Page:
Counties and some cities usually run jail facilities, but state legislators and policymakers play important roles in determining who goes to jail and how long they stay there. Concerned that Michigan’s jail population had tripled since the 1970s even though crime was at a 50-year low, state leaders decided in 2019 to examine the problem and address some of its causes.
Working together, state and county leaders launched the bipartisan Michigan Joint Task Force on Jail and Pretrial Incarceration to explore how laws, policies, and budget decisions affect jail populations. The group, which received technical assistance from The Pew Charitable Trusts and the Boston-based Crime and Justice Institute, found that Michigan’s criminal justice system used a large share of its jail capacity to penalize low-level offenses—a costly, ineffective way to protect communities.
After conducting Michigan’s first comprehensive analysis of jail data, the task force compiled a slate of state policy recommendations. Many of the proposals became the basis of legislative reforms that passed with bipartisan support. Governor Gretchen Whitmer (D) signed the package into law on Jan. 4, 2021.
The reforms, which take effect this year, will:
With these changes, Michigan’s criminal justice systems have eliminated many of the practices that have sustained high jail populations. And state leaders are planning another round of reforms for the current legislative session. Among the upcoming proposals: safely expanding pretrial release, which would mean fewer people in the state would be held in jail while awaiting trial, and increasing investments in mental health diversion practices. The latter would make it more likely that people experiencing mental health emergencies are connected with treatment, rather than arrested and sent to jail.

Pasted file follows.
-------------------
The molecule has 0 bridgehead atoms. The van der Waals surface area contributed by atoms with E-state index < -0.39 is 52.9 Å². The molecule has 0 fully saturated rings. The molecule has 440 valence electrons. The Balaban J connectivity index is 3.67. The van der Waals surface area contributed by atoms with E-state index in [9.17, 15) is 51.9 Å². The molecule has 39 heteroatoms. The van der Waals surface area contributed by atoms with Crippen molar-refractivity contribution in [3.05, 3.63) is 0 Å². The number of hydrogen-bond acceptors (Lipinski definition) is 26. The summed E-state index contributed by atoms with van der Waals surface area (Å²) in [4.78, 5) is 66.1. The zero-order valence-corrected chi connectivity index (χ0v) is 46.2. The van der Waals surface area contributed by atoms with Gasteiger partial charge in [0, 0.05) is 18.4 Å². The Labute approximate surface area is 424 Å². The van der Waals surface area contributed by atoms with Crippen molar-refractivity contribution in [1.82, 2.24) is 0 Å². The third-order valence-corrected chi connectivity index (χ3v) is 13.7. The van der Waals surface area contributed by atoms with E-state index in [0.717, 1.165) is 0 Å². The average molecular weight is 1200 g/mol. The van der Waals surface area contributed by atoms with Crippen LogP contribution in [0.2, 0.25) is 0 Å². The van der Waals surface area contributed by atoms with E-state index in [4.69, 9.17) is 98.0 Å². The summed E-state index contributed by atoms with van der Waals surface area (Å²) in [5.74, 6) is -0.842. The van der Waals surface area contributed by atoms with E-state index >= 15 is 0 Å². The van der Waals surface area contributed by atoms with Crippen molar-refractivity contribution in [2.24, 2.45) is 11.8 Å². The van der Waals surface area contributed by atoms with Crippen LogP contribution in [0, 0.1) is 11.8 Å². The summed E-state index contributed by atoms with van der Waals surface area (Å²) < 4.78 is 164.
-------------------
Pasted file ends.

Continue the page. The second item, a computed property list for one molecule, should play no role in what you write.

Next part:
Michigan’s historic reforms will not only improve the state’s criminal justice systems and the lives of residents but also serve as a template for other states where jails are driving increased taxpayer costs. With jail populations growing again after a pandemic-related drop, state leaders should take stock of how their laws have contributed to such growth. They can follow Michigan’s lead by enacting policies that direct police, court, and jail resources to public safety threats and that provide alternatives for people who can safely remain in the community.
Jake Horowitz is the director and Terry Schuster is a manager with The Pew Charitable Trusts’ public safety performance project.
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